Like with tenants, there are advantages and disadvantages to leasing vs renting for landlords. A drawback to renting is that a landlord may have to frequently find and evaluate new tenants. However, an advantage is that renting gives landlords the flexibility to raise and lower rent month-to-month. This can be very beneficial in certain areas where rent prices tend to significantly vary by season. For example, the average cost of a two-bedroom apartment in Los Angeles was $2,409 in December 2020, but in the summer was around $2,993. The reason for this is that people, particularly in bigger cities like L.A., tend to move during the summer and rent prices are largely driven by supply and demand. This is becoming even more prevalent as remote work becomes popular which spurs renters to move to different places for shorter periods of time.

Essentially, leasing relieves landlords from the extra work of finding and evaluating new tenants, but it does not allow for the flexibility of rent change like a month-to-month rental agreement would. If you’re deciding whether you want to lease or rent as a landlord, make sure you evaluate your investment goals and determine how you can get the best return on your investment for a particular property.

Lease vs Rent FAQ

What Does Subleasing Mean?

Subleasing, or subletting, is when the person on a lease finds a new individual to pay the monthly rent. There are many reasons why an individual would not want to or simply cannot stay in the place they are leasing for the full duration of the agreement. Likely, they will want to find someone to take over the monthly payments. It is important to know, however, that the original tenant is ultimately responsible for the new tenant. This is why screening prospective tenants is so important. If a subtenant does not pay rent the landlord will be coming to the original tenant for that payment.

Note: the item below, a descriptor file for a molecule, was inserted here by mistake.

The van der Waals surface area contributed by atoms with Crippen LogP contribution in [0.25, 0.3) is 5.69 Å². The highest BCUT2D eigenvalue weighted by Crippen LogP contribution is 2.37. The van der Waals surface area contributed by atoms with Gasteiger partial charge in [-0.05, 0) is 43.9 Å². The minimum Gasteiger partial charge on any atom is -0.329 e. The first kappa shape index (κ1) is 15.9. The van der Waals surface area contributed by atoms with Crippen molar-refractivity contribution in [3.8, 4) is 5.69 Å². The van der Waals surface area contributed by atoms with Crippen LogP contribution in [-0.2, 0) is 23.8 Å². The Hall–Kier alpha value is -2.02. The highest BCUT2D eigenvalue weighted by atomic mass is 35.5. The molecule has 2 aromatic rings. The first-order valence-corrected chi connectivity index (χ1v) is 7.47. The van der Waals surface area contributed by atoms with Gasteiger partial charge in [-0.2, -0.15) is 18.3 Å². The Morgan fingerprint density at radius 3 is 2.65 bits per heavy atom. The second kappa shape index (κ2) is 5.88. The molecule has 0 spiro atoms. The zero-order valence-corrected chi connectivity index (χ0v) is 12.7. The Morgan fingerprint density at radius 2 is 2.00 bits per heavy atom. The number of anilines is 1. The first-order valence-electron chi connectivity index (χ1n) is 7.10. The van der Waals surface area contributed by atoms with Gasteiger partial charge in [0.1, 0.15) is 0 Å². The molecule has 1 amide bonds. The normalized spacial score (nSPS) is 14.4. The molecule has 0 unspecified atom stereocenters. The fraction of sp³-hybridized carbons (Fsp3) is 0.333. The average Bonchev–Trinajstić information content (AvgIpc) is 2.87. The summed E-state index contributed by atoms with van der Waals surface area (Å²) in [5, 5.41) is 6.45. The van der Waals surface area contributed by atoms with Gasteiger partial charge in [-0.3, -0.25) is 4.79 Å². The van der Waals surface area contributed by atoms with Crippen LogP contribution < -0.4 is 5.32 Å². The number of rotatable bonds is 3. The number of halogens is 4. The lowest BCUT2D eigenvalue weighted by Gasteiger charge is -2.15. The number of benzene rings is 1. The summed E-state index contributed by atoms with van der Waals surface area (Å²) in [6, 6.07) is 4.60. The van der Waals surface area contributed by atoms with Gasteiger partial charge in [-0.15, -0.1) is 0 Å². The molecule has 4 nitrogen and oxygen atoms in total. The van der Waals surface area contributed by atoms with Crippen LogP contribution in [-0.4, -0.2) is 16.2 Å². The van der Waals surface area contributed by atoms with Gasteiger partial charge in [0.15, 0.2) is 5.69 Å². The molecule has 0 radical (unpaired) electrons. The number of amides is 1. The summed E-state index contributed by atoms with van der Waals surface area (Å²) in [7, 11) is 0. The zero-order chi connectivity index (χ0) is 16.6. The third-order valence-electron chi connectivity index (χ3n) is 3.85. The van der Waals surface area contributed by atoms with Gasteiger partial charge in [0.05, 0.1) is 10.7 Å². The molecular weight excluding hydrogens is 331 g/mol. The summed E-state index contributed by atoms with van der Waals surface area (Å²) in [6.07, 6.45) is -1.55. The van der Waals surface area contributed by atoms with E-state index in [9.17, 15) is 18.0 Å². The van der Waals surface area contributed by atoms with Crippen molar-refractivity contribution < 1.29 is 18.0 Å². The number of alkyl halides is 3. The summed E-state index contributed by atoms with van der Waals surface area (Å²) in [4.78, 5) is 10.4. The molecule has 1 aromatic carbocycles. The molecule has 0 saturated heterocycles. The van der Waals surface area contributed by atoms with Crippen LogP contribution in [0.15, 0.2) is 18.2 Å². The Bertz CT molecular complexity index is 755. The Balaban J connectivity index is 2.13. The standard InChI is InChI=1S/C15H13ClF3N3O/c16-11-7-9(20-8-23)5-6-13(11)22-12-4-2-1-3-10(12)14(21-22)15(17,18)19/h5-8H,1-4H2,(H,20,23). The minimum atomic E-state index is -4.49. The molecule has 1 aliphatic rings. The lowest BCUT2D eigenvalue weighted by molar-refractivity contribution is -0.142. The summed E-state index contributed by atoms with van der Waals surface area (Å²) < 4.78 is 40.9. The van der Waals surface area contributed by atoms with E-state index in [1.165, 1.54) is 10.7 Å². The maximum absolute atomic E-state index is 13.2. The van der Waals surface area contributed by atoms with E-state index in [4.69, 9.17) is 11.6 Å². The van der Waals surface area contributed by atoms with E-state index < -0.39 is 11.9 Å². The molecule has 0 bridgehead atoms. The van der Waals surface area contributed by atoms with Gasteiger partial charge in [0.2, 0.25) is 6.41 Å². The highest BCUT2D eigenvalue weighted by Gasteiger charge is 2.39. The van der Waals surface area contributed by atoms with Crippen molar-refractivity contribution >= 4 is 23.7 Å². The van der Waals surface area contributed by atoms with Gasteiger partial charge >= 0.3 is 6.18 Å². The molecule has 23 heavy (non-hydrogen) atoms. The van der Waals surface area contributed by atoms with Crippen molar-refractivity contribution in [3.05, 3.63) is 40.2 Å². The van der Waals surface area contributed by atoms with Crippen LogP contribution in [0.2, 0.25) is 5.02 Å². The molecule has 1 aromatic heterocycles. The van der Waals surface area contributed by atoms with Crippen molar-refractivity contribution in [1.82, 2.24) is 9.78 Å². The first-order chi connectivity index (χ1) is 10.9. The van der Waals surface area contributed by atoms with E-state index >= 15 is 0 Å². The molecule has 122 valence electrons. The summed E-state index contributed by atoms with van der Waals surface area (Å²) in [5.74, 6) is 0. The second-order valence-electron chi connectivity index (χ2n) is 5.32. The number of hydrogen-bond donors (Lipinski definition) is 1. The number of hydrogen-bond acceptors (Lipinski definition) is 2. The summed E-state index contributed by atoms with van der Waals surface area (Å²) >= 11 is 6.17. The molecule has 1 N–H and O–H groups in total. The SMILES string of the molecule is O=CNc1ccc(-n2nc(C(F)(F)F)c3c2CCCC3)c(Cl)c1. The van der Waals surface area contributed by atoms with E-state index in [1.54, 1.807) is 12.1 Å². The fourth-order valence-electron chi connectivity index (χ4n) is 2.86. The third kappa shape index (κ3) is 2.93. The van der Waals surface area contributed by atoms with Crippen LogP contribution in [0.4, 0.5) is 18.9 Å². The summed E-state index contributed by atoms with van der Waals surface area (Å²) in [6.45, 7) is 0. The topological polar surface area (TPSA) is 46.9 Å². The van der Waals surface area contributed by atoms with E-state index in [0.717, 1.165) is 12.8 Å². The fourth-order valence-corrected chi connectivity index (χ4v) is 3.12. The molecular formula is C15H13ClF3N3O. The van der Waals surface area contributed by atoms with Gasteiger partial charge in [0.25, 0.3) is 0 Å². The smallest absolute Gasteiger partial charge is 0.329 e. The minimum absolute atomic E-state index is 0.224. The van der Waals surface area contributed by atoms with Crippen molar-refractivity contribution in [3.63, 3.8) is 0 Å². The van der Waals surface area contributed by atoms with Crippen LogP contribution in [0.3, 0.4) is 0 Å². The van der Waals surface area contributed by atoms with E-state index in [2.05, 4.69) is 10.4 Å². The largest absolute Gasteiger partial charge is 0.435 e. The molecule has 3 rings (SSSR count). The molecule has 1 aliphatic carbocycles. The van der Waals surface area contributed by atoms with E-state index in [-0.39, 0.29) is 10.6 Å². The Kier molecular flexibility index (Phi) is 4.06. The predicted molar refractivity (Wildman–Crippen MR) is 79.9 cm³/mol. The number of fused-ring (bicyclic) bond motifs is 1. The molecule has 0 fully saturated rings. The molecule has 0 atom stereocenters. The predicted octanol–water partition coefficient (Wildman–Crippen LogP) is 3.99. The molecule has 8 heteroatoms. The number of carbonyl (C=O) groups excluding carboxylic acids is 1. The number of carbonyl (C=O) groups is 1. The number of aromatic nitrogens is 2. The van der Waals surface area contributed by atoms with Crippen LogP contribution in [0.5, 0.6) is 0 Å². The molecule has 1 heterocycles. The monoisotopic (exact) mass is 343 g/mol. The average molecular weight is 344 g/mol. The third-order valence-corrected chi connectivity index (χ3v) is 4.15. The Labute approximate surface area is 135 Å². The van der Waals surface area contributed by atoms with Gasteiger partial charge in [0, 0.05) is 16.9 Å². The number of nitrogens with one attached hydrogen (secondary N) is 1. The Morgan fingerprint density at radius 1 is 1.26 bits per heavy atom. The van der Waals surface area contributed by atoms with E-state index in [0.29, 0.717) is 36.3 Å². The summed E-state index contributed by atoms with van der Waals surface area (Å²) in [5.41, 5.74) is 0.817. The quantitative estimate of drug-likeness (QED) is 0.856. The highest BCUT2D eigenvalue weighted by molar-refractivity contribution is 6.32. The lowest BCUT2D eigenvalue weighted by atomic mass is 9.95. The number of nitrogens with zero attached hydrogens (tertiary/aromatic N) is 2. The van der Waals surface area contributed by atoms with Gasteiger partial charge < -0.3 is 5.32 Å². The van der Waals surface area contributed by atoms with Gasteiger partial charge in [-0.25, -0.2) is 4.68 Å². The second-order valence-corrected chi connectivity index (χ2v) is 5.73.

Not all landlords allow subletting, so be sure to note if this is an option or not in the lease agreement. Subtenants will also want to ensure they are occupying the space legally and are aware of the terms and conditions of the lease agreement. Any new tenant will be required to abide by the same rules as the original tenant. For our full guide on subleasing, read our guide here.

Can Lease and Rental Agreements Be Made Orally?

Landlords and prospective tenants can make rental and lease agreements orally. Although oral agreements tend to be less complex, simpler is not always better. Although oral agreements are binding and legally enforceable, it is more challenging to enforce an oral agreement than one that is in writing.

Honest disagreements can occur down the line about the exact terms of the contract. A renter may decide to adopt a dog, but not recall that pets are actually prohibited. Even worse, one party can more easily take advantage of the other when a contract is made orally. For example, if a tenant has to relocate unexpectedly they may try to claim that a lease contract was only for six months even though the agreed-upon duration was a year.

In order to avoid these types of issues, it is better to put lease and rental agreements in writing. This way the terms are clear to both parties, and it is easier to settle any potential disputes – remember, once a lease is signed it is legally binding, any lease violation could mean landlords have the right to file for an eviction.

Renters should always consider their situation and long-term goals when deciding whether to rent vs lease. For landlords, always keep your investment goals in mind and when it comes time to either rent or lease, always screen your tenants and have them fill out an online rental application so you can protect your investment.

This post was updated Sept. 2022.